Sun Love Farm

Melissa Streng, a farmer at Sun Love Farm, stands beside fresh summer produce at the Oregon City Farmers Market. Streng said she sold out last weekend at a time when farmers markets are experiencing record sales.

OREGON CITY, Ore. — At the Oregon City Farmers Market last Saturday, rain battered canopies, vendors wore masks and gloves, and customers picked up prepaid food drive-thru style.

Despite the unusual scene, according to market co-manager Jackie Hammond-Williams, vendors are experiencing record sales during the COVID-19 outbreak.

Statewide, farmers markets are adopting safety procedures and seeing a huge spike in sales, said Kelly Crane, executive director of the Oregon Farmers Market Association.

“We’re seeing a decrease in visitation but a dramatic increase in sales, as people send fewer family members to market but buy more,” said Crane. “As people are experiencing bare grocery store shelves, they’re turning to their local supply chain to fill those gaps.”

Consumers say they are choosing farmers markets to avoid grocery stores, shorten the supply chain, eat fresh produce, secure a dependable food source in a time of insecurity and support local producers.

“My husband has compromised lungs, so we’ve taken the quarantine very seriously, and we’re not going to grocery stores,” said April Geiger, customer of the Oregon City Farmers Market. “When the market rolled out an app to prepay and had us drive through to pick up the food, I thought, ‘This is the way to go.’ It felt so right, so responsible.”

Across Oregon, according to Crane of OFMA, farmers markets have been testing new strategies. The past few weeks, said Crane, markets have slashed unnecessary programs, kept sick workers home, used colored tape to keep people apart and set up hand-sanitizing stations.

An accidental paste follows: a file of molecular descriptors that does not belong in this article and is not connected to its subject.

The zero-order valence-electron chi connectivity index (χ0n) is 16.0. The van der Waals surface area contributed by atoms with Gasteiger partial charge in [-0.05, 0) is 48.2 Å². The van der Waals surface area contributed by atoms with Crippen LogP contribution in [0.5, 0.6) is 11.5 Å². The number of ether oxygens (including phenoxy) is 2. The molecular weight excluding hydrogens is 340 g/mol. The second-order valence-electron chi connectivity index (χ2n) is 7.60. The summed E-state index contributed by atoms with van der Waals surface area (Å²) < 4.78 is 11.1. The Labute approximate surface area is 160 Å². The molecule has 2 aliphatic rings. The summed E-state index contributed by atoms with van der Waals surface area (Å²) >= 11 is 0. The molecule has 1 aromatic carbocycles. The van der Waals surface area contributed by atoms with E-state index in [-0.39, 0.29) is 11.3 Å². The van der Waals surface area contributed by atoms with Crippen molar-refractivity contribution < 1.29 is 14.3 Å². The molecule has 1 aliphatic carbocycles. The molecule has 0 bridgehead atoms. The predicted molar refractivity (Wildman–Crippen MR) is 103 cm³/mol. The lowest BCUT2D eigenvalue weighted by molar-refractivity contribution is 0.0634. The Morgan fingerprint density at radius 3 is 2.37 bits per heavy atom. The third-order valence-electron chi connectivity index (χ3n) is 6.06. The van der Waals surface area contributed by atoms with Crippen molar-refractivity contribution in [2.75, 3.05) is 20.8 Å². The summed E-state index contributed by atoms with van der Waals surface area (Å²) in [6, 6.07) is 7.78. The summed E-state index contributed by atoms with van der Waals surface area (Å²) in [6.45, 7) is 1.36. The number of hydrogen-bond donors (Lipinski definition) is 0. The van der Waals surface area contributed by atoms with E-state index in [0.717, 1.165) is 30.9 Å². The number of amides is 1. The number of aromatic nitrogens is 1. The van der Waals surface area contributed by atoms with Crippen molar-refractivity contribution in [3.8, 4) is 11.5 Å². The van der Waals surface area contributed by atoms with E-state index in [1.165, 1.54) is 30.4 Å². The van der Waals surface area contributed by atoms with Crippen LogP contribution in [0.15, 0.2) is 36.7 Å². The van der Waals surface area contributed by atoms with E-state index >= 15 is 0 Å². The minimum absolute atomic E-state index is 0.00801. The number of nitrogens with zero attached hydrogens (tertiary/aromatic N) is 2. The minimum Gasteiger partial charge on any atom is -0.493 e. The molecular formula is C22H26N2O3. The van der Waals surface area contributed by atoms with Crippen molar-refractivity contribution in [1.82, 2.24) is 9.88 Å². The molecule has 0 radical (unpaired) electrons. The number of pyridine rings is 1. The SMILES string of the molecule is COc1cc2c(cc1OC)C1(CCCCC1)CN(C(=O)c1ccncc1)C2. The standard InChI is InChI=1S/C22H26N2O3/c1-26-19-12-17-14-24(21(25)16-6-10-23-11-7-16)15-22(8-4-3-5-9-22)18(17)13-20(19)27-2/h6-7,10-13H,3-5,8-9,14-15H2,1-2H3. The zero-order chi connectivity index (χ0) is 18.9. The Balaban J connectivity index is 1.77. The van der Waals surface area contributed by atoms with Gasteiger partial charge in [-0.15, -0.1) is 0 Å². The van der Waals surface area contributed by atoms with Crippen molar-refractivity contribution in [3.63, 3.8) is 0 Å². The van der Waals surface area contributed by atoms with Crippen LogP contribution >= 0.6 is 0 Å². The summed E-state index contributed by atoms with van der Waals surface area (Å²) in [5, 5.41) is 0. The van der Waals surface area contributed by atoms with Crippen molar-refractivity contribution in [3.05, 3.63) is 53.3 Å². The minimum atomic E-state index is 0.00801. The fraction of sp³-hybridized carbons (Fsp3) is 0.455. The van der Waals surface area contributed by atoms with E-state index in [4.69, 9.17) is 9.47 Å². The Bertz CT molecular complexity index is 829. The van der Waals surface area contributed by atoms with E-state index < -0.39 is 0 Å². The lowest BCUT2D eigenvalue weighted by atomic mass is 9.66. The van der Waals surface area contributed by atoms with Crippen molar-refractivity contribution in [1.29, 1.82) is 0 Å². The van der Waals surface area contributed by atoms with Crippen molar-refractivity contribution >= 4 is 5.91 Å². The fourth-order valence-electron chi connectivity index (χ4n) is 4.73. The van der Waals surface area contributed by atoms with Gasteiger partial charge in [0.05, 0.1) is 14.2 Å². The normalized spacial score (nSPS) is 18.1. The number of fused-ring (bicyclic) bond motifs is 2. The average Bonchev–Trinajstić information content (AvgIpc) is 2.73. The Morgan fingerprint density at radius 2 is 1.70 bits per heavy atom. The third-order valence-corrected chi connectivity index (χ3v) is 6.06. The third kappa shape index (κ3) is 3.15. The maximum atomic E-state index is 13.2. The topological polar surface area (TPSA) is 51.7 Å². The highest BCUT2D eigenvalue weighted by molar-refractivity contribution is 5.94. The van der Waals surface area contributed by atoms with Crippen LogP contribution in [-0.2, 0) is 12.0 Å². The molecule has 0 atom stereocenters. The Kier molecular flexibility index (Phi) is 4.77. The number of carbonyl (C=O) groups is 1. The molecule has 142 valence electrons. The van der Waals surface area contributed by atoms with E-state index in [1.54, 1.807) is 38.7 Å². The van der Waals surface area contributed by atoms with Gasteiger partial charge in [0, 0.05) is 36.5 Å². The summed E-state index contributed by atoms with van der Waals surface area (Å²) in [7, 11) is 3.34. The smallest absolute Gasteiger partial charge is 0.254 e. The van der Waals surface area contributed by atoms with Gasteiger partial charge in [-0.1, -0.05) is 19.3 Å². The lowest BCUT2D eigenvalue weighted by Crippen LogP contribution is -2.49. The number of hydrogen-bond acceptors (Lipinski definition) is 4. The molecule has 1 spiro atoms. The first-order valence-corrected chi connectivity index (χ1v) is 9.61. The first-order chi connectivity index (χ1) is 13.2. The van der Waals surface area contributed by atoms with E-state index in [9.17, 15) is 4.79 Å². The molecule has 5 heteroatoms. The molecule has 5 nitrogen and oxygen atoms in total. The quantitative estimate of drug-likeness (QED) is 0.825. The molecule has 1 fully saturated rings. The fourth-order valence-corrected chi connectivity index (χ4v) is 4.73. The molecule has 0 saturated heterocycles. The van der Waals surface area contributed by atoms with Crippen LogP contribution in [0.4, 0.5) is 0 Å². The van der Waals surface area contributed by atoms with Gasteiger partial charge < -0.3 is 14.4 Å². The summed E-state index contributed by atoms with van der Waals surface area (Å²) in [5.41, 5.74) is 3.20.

By the end of March, said Heidi Noordjik, small farms coordinator at Oregon State University, some markets had switched to prepay and drive-thru options only.

OFMA recently hosted a statewide meeting over Zoom, a conference call platform, during which 45 market managers said they were interested in this new model.

“It’s pretty breakneck speed,” said Crane. “Transforming an industry overnight is not an easy task.”

Melissa Streng, a farmer at Sun Love Farm and vendor at the Oregon City Farmers Market, said adjusting has been a challenge.

“It basically changed my business model overnight,” said Streng. “But as a farmer, I have to adapt to changing situations all the time.”

Streng, who is pregnant, said although she misses the closer interactions with customers, she’s grateful for the new practices at a time when she’s “not comfortable selling in the traditional market setting.”

Other farmers have applauded the new system.

Gus Liszka, co-owner of Naked Acres Farm in Portland, Ore., is trying to keep up with record meat sales. She said she appreciates the changes Hillsdale Market, where she is a vendor, has made by also switching to prepay and pickup-only. Liszka is also a vendor at Hollywood Market, where pre-order options are still in progress.

“We farmers want to be safe, too,” she said. “Frankly, I’m scared of handling cash.”

Hammond-Williams said the Oregon City Farmers Market’s customers will now use an app, called WhatsGoodMarketplace, for preordering.

Some vendors say they’re concerned the app may exclude older consumers and farmers with limited access to or knowledge of technology. But overall, producers and consumers say they feel safer using the app.

“What a time,” said Hammond-Williams. A transplant to Oregon, she spoke with a British accent: precise, clipped, colorful. “All our plans, the things we were known for — out the window. But I’m glad we’ve had our feet to the fire. It’s honed our adaption skills quite fast. The importance of local food has resonated with people we’ve never reached before. And once we come out of this, I think those farmers markets which survive will be stronger than before.”

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